The Chinese government also has been accused of censoring at universities in 120 countries. The government’s Ministry of Education created a “non-profit public educational organization” called the Confucius Institute, which has 1,100 local organizations within universities, colleges and secondary schools around the world. They fund various courses and activities, and provide teachers as well as educational materials.
The organization has even been accused of tearing whole pages out of handouts at the European Association for Chinese Studies at a meeting in Portugal.
The American Association of University Professors said that Confucius Institutes “threaten academic freedom” and urged U.S. colleges to “reconsider their partnerships with Chinese language and culture centers financed by the People’s Republic of China.”
By allowing the organizations, they wrote, “North American universities permit Confucius Institutes to advance a state agenda in the recruitment and control of academic staff, in the choice of curriculum, and in the restriction of debate.”
Confucius Institutes have even been accused of industrial espionage, especially at Silicon Valley’s Stanford University.
Confucius Institutes also are spreading fast in American elementary schools and high schools.
Confucius Institutes are just one instrument of censoring ideas and information worldwide. They use their control of Chinese borders to affect press coverage outside of China.
China maintains a “blacklist” that bans foreign critics from entering the country or that expels journalists from covering some Chinese events for foreign media outlets. Some other governments enforce China’s blacklist.
About a year ago, two pro-Democracy advocates from Hong Kong were denied entry into Malaysia by Malaysian authorities because they were going to speak about the Tiananmen crackdown. American historians who have written about Tiananmen are routinely denied entry into China. And a reporter writing for a French magazine was expelled from China for reporting on Xinjiang and Tibet.
Another controversy may have shown intent by the Chinese government to block the assignment of domain names by a U.S.-based domain registry.
Late last year, the domain registry xyz.com submitted a proposal to the Internet Corporation for Assigned Names and Numbers (ICANN) to automatically censor new domain names based on the Chinese government list of banned words.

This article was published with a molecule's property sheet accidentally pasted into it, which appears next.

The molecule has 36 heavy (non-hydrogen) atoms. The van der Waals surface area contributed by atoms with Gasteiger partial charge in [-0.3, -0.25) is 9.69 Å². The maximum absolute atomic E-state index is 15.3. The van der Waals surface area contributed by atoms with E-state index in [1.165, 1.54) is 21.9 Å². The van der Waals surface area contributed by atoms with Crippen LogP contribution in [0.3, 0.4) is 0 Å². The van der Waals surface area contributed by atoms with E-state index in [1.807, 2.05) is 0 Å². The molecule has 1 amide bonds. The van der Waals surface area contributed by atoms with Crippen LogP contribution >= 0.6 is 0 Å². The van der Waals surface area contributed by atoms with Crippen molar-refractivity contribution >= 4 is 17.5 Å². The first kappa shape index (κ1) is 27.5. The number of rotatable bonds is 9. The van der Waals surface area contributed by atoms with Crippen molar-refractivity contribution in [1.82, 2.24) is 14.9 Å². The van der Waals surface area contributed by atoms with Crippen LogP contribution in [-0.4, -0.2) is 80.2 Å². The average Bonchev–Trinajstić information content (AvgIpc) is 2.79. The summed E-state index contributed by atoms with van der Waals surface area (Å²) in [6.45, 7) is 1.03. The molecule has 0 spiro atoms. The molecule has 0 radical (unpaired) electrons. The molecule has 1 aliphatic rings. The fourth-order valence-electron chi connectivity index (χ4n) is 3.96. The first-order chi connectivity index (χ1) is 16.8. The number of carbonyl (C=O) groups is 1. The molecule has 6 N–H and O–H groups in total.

For example, the proposal would reject requests for domain names using words and phrases like “democracy,” “human rights,” and others, no matter where in the world the applicant resided. The company controls top-level domains ending in .xyz, .college, .rent, .theatre, .protection and .security.
After being slammed by the media, xyz.com denied that they intended to actually implement their proposal.
One of the most disturbing tactics for censoring worldwide is China’s so-called “Great Cannon“—the use of Distributed Denial of Service attacks to shut down sites the Chinese government doesn’t like.
A security expert has persuasively demonstrated that the Chinese government is responsible for DDOS attacks against both the anti-censorship site Great Fire and the U.S.-based Git repository hosting service, GitHub.
In the case of GitHub, the site offers a wide range of open source projects and is heavily supported by companies like Google. A tiny minority of the projects on GitHub were objectionable to the Chinese government, but their “Great Cannon” temporarily censored content the entire site.
One of the most insidious forms of censorship is self-censorship—preemptively silencing speech and content assumed to be banned or a least objectionable to the Chinese government.
When Sony Pictures Entertainment was hacked in September of 2014, and their internal documents leaked, we learned of widespread self-censorship of American movies on behalf of, but not ordered by, the Chinese government.
A recent example comes from the Adam Sandler movie, “Pixels,” where Sony deleted a scene where the Great Wall of China is destroyed. However, scenes depicting the destruction of other World Heritage sites, such as the Taj Mahal, were allowed. The screenplay for the 2012 remake of the film “Red Dawn” depicted America being invaded by China, but Sony changed the invaders to North Koreans.
The Chinese film market is huge. And in order to be approved for Chinese distribution, American movie studios routinely and preemptively censor them to appease the Chinese Communist Party.
We know about Sony’s self-censorship only because of the hack. We don’t know how widespread self-censorship is among U.S. film and TV studios or for that matter among book publishers or other mass media producers.
The size of the Chinese market, combined with an expectation of bans on certain types of content, means that Hollywood and other content creators maintain a general bias in factor of the Chinese Communist Party censorship.
The big picture is that Chinese censorship is not just a problem for citizens of China. China censors worldwide and it affects what we see, read, hear and know.